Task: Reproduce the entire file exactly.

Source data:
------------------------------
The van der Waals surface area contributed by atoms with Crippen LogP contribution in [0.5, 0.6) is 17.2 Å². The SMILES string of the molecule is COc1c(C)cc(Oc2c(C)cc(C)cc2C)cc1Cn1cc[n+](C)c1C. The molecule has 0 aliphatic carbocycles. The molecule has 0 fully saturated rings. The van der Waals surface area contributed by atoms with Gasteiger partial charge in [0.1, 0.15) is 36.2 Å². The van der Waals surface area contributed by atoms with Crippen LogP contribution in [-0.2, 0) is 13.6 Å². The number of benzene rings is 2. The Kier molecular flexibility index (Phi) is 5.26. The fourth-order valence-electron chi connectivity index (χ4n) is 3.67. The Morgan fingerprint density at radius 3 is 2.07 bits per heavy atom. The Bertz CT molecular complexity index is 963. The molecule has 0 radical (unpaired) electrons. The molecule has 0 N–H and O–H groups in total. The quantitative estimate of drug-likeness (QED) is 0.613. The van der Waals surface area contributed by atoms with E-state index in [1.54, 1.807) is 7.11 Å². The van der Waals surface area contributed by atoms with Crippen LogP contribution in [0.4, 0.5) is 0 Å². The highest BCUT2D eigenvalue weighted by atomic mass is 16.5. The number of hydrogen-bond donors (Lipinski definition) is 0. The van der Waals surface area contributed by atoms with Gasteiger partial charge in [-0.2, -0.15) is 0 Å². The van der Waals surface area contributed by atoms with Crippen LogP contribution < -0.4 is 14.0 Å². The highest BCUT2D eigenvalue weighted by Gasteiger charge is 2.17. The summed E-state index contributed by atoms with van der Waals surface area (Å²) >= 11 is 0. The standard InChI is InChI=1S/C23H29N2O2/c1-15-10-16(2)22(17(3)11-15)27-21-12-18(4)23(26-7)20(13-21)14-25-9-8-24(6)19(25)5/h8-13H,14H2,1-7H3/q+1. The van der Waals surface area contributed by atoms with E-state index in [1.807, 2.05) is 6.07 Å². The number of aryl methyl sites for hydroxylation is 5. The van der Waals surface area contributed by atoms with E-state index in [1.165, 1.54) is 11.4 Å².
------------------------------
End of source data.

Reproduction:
The van der Waals surface area contributed by atoms with Crippen LogP contribution in [0.5, 0.6) is 17.2 Å². The SMILES string of the molecule is COc1c(C)cc(Oc2c(C)cc(C)cc2C)cc1Cn1cc[n+](C)c1C. The molecule has 0 aliphatic carbocycles. The molecule has 0 fully saturated rings. The van der Waals surface area contributed by atoms with Gasteiger partial charge in [0.1, 0.15) is 36.2 Å². The van der Waals surface area contributed by atoms with Crippen LogP contribution in [-0.2, 0) is 13.6 Å². The number of benzene rings is 2. The Kier molecular flexibility index (Phi) is 5.26. The fourth-order valence-electron chi connectivity index (χ4n) is 3.67. The Morgan fingerprint density at radius 3 is 2.07 bits per heavy atom. The Bertz CT molecular complexity index is 963. The molecule has 0 radical (unpaired) electrons. The molecule has 0 N–H and O–H groups in total. The quantitative estimate of drug-likeness (QED) is 0.613. The van der Waals surface area contributed by atoms with E-state index in [1.54, 1.807) is 7.11 Å². The van der Waals surface area contributed by atoms with Crippen LogP contribution in [0.4, 0.5) is 0 Å². The highest BCUT2D eigenvalue weighted by atomic mass is 16.5. The number of hydrogen-bond donors (Lipinski definition) is 0. The van der Waals surface area contributed by atoms with Gasteiger partial charge in [-0.2, -0.15) is 0 Å². The van der Waals surface area contributed by atoms with Crippen LogP contribution < -0.4 is 14.0 Å². The highest BCUT2D eigenvalue weighted by Gasteiger charge is 2.17. The summed E-state index contributed by atoms with van der Waals surface area (Å²) >= 11 is 0. The standard InChI is InChI=1S/C23H29N2O2/c1-15-10-16(2)22(17(3)11-15)27-21-12-18(4)23(26-7)20(13-21)14-25-9-8-24(6)19(25)5/h8-13H,14H2,1-7H3/q+1. The van der Waals surface area contributed by atoms with E-state index in [1.807, 2.05) is 6.07 Å². The number of aryl methyl sites for hydroxylation is 5. The van der Waals surface area contributed by atoms with E-state index in [1.165, 1.54) is 11.4 Å².